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Highlights of 1964

Somebody's Large Digital Image Here

The "General" ex-Western & Atlantic RR, with coach at Woodside Station, eastbound to NY World's Fair 05/30/1964. LIRR History (Archive: Dave Keller)

DT&I AND THE "ANNIE - (January) - Detroit Toledo & Ironton took formal control of the Ann Arbor RR. The DT&I, a long-time loyal EMD customer, then retired AA's entire fleet of Alco-built locomotives (15 freight cabs and two RS1s; four of the Alco FA cab units were sold to AA parent Wabash. Additionally an order for Alco C420s was cancelled. Their initial replacements were LaGrange-built GP35s sans dynamic braking, followed by GP38s with D/B. (R. Craig photo)

KRAUSS-MAFFEI HYDRAULICS - (February) - Denver & Rio Grande Western sold its three "experimental" ML 4000 cab units to SP. The Espee, pleased with its three similarly designed hydraulics, took delivery of 15 additional MK 4000-hp hood-type units during May. The German-built hydraulics had the proven ability to haul more freight, faster. However, all 21 KMs were retired by the close of 1968 because of mechanical trouble. (Drew Jacksich photo)

WORLD'S FAIR & LIRR - (April) - The 18-month World's Fair gave "host" railroad, Long Island, an opportunity to showcase its new Alco C420s. LIRR also took the occasion to gets its name in front of the 51 million visitors by assembling a small exhibit of what be might be called a sign of things to come - Power Control Cabs built from FAs. Interestingly, one number-board had 1964, and the other board read 1834 (the date the railroad was charter). (J.W. Swanberg photo)

DOUBLE-DIESEL CRAZE - (May) - By Summer, the horsepower race was at full stride, with all 3 major locomotive builders vying for the affection of western railroads, Espee and UPRR. While the twin-engine DD35/DD35A (EMD) and U50 GE) were logging sales, Alco and its C855 were running fifth in a three horse race. The GEs and Alcos rode on four two-axle trucks in contrast to the EMDs' pair of four-motor trucks. (George Cockle photo / R. Craig collection)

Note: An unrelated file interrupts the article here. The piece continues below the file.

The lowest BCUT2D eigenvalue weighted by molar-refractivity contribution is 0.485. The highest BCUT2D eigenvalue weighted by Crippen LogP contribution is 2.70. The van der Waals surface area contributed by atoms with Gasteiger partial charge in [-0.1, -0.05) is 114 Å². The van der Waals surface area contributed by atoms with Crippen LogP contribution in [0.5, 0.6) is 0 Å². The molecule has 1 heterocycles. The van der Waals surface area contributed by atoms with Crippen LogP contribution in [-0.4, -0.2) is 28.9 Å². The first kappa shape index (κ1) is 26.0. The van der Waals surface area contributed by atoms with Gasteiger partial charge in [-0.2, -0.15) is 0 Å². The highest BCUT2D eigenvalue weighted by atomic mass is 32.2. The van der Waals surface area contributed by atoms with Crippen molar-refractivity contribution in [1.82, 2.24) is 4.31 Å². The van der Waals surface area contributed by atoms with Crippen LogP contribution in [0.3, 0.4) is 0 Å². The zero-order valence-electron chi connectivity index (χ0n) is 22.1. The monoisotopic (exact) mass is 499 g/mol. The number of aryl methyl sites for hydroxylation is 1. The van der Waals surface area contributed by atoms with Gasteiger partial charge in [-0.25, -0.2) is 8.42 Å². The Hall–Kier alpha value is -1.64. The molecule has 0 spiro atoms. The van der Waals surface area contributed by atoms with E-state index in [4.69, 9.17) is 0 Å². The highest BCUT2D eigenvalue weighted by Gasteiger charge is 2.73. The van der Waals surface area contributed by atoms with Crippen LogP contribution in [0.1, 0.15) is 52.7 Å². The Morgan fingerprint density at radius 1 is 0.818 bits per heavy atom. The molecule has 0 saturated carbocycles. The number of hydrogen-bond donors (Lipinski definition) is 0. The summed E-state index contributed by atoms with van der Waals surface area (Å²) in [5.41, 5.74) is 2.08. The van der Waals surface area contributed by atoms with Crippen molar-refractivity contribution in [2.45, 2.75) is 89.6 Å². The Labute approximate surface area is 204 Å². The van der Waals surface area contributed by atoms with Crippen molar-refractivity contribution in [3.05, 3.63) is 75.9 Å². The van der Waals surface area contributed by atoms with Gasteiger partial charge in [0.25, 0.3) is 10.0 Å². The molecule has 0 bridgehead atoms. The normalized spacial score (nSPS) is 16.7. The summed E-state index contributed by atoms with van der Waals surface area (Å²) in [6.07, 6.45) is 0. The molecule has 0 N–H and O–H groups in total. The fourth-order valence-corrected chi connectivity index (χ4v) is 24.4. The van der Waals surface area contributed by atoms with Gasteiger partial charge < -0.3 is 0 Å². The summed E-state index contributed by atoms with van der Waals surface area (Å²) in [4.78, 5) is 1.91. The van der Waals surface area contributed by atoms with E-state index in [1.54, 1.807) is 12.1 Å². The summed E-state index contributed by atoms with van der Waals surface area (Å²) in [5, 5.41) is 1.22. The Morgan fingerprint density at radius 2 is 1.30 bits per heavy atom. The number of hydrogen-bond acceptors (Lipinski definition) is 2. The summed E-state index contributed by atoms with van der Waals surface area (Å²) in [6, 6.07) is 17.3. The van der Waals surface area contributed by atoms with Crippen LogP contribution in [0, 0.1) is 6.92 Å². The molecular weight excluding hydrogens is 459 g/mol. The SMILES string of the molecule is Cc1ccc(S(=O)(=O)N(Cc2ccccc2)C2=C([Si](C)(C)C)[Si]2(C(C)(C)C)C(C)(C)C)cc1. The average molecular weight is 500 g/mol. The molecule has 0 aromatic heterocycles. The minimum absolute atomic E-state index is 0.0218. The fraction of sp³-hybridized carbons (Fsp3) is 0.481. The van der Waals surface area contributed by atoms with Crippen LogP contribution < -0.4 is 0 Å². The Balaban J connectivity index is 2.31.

THE "GENERAL" - (May) - Restored American-type 4-4-0 steam engine toured several major cities during the year, including a stop at the World's Fair. Built by Rogers Locomotive Works in 1855 as Western & Atlantic #3, the historic steamer had been made famous by its role in the "Great Locomotive Chase" which occurred during the Civil War. (Bob Chesarek photo)

CTA'S NEW CARS - (May) - Chicago "L" riders (elevated railway) got their first chance to ride the Transit Authority's new passenger cars built by Pullman-Standard. The modern "2000 series" replaced the rail line's early 20th-century cars, which were spending more time in the repair shop than in revenue service. (Chuck Zeiler photo)

SOUTHERN RR 4501 - (June) - Built in 1911, the 2-8-2 "Mikado" was restored in 1964 and became North America's quintessential steam-excursion locomotive for the next 58 years The majestic Baldwin hauled hundreds of thousands of passengers in Eastern and Midwestern states during that period. The steamer is one of the few locomotives to be listed on the National Register of Historic Places. (Vince Colombo photo)

GENERAL ELECTRIC U-BOATS - (September) - When shiny Chinese red & white Chicago Burlington and Quincy U25Bs rolled through LaGrange Illinois the very first time, sirens and red-flashing lights probably went-off at the nearby EMD headquarters. Since the earliest days of diesels, only EMD-built locomotives had powered CB&Q freight and passenger trains. (Frank Christoph photo / Paul Rome collection)

ALCO'S DIESEL HYDRAULIC - (September) - The Century 643 was the only large diesel locomotive built in the United States driven by a hydraulic transmission; total production was three units all going to the SP. The dual-engine locos were powered by Alco 2150-hp 251C power-plants connected to a Voith transmission produced in Germany. During their tenure on the Espee, the Alcos carried three different series of road numbers: 9018-9020 > 9150-9152 > 9801-9803. (Keith Ardinger photo)

WABASH / NKP/ N&W MERGER - (October) - One of the most important news stories of the year was Wabash+NKP+N&W merger (which also included Pittsburgh & West Virgina and Akron, Canton & Youngstown). The merger gave coal-hauler N&W direct access to new major markets, and generated lucrative automotive and intermodal revenues. By the close of the 20th Century, traffic denisty on the old NKP and Wabash corridors were pegged both at more than 50 million gross tons annually. (R. Craig photo)

ROCK ISLAND'S PROFITABILITY - (December) - The granger railroad had reached a zenith; its balance sheet for the 12-months was black. While the news may not seem notable, it was the last time the railroad ever earned a profit. Interestingly in-spite of a weak financial position, the Rock remained in business for another 16 years. (Bob Anderson photo)

RUSSIAN GRAIN - (December) - Russia's government agreed to purchase a half-billion dollars** of Canadian wheat. The economic agreement was a shot in the proverbial arm of Canada's two major railroads. The increase in traffic required CN an CP to ask several U.S. railroads (B&LE, B&M, Soo and UPRR) for locomotive help during 1964/65. (Doug Hately photo)

** The $500 miilion spent in 1964 (above) would be equivalent to $4.6 Biillion today, based on an annual inflation rate of 3.7 percent.

Book/Magazine Reference Sources:

  • Alco's FA: Running in the Shadow by R. Craig Rutherford
  • Southern Pacific Motive Power Annual (1968-69) by Joseph A. Strapac
  • Trains Magazine: November 1964
  • Union Pacific Locomotives by Don Strack

Photo Reference sources:

  • Flickr
  • Loco Photos
  • Rail Pictures Net
  • RR Pictures Archives
New: 1 May 2022 Formatted by: R. Craig

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